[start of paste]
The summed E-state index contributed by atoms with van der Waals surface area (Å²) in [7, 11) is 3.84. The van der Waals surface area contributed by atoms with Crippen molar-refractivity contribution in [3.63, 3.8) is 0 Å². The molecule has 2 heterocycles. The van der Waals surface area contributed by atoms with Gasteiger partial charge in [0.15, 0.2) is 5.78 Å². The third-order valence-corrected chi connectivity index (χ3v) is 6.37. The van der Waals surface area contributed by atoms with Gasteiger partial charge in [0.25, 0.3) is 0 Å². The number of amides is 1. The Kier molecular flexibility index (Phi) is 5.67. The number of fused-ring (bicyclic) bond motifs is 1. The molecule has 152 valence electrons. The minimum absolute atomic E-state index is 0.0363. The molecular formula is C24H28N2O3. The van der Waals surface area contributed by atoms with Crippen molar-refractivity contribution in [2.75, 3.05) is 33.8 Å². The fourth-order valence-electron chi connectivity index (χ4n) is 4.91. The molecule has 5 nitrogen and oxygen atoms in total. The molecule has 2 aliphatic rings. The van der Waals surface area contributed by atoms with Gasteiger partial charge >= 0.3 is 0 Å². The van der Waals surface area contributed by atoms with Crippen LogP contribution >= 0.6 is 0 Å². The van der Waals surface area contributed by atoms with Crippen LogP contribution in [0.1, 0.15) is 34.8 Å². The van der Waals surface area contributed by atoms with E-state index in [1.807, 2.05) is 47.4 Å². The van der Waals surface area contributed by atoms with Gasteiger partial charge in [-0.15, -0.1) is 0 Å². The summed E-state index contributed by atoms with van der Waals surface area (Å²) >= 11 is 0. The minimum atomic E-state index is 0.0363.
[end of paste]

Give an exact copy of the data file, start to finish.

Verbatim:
The summed E-state index contributed by atoms with van der Waals surface area (Å²) in [7, 11) is 3.84. The van der Waals surface area contributed by atoms with Crippen molar-refractivity contribution in [3.63, 3.8) is 0 Å². The molecule has 2 heterocycles. The van der Waals surface area contributed by atoms with Gasteiger partial charge in [0.15, 0.2) is 5.78 Å². The third-order valence-corrected chi connectivity index (χ3v) is 6.37. The van der Waals surface area contributed by atoms with Gasteiger partial charge in [0.25, 0.3) is 0 Å². The number of amides is 1. The Kier molecular flexibility index (Phi) is 5.67. The number of fused-ring (bicyclic) bond motifs is 1. The molecule has 152 valence electrons. The minimum absolute atomic E-state index is 0.0363. The molecular formula is C24H28N2O3. The van der Waals surface area contributed by atoms with Crippen molar-refractivity contribution in [2.75, 3.05) is 33.8 Å². The fourth-order valence-electron chi connectivity index (χ4n) is 4.91. The molecule has 5 nitrogen and oxygen atoms in total. The molecule has 2 aliphatic rings. The van der Waals surface area contributed by atoms with Gasteiger partial charge >= 0.3 is 0 Å². The van der Waals surface area contributed by atoms with Crippen LogP contribution >= 0.6 is 0 Å². The van der Waals surface area contributed by atoms with Crippen LogP contribution in [0.1, 0.15) is 34.8 Å². The van der Waals surface area contributed by atoms with E-state index in [1.807, 2.05) is 47.4 Å². The van der Waals surface area contributed by atoms with Gasteiger partial charge in [-0.15, -0.1) is 0 Å². The summed E-state index contributed by atoms with van der Waals surface area (Å²) >= 11 is 0. The minimum atomic E-state index is 0.0363.